Some weddings tend to resonate more because they mirror a regular character's own life at that point. An abuse victim feels deep empathy for a gullible bride (Mrunal Thakur) marrying her violent boyfriend; a girl decides to be Tara-like and rejects a boy because he's not rich enough, only to yearn for him years later; Tara getting drawn towards a wife who learns of her husband's adultery 23 years into their marriage; Tara telling the bride to take ownership of her husband's finances. Even Karan consoling a woman whose husband is marrying another woman, and Tara pushing the parents of a lesbian bride to attend her wedding, are attempts by Karan and Tara to reconcile with each other. Their friendship continues to strike a chord in the most economical way.
Arjun Mathur is terrific in presenting Karan in all his messiness and with all his frailties. Watch out for him choking up when he struggles to explain the turmoil within, or jolting as if a shockwave has gone through him when he cremates his mom, or most of all, when he breaks down out of guilt for hating his dead mom. Vikrant Massey pops up again as Nawab, but don't expect a torrid lovemaking scene like in the last season. His turn here is more composed and restrained, and rightfully so. Sobhita Dhulipala's character is equally complex, but deceptively polished on the surface. Her character arc then becomes a tighter rope walk because she has to keep playing morally contentious moves, without getting any spotlight to explain them or redeem herself. She does doing both though, through her telling eyes, confident smile and fluid body language and demeanour.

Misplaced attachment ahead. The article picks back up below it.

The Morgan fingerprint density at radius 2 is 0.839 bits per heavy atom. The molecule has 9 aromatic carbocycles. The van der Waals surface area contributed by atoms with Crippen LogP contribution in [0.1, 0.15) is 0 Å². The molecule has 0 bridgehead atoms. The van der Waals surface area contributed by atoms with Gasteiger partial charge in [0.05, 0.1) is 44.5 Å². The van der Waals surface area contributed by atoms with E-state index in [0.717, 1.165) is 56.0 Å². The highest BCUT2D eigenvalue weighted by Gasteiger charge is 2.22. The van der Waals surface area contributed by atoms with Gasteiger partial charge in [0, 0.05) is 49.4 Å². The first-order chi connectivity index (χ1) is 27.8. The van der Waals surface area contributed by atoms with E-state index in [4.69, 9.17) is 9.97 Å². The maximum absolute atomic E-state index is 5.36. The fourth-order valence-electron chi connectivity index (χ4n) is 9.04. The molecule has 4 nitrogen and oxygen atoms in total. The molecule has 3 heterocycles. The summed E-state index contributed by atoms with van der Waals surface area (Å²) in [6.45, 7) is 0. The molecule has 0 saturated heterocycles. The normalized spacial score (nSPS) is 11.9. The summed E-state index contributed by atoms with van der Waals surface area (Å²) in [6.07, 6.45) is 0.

Jim and Kalki's relationship also has quite an organic trajectory in Season 2, and the two continue to share that crackling chemistry. On the other hand, Shashank Arora and Shivani Raghuvanshi's Kabir-Jazz dynamic plays out like a fun, competitive game of snake-and-ladders. Thankfully, we get to know more about Kabir, beyond Shashank's deliberately opaque reactions and his carefully crafted monologues. But it's really the new characters, except Ishwak Singh, who stand out. Both Mona Singh and Trinetra Haldar deserve spin-offs of their own. Mona is a powerhouse performer who can mine gold from a well-written character like Bulbul.
And Trinetra has such an assured presence in front of the camera as if she was born and raised in front of one. She's also the answer to all the sceptics wondering if casting trans women in those parts can yield any results except token representation. In this show, Trinetra is an actor first, a transwoman later. The writers also fill her world with so much love - she's referred to as "you look amazing" by a number of key characters, her parents dotingly call her 'meri beti,' and she's also said to be one of the highest-paid employees of Made in Heaven. Of course, there are those common instances of catcalling and shaming, but the focus is more on her struggle to find love than acceptance. At one point, she tells a dating app match when he shows curiosity for her journey, "I just want to go on a date, not give a TED talk."
One wishes if the writers had painted the entire show with the same light strokes that they created Trinetra's character Mehek with. Made in Heaven Season 2 is never consistently preachy, but it sure is patchy with its heavy-handedness. I would pay good money to see where Karan and Tara go from here, or where Bulbul and Mehek come from. But as far as the episodic issue-based wedding format is concerned, it wouldn't hurt if the makers slash and burn their format into a new life in Season 3.
Made in Heaven Season 2 is streaming on Prime Video India.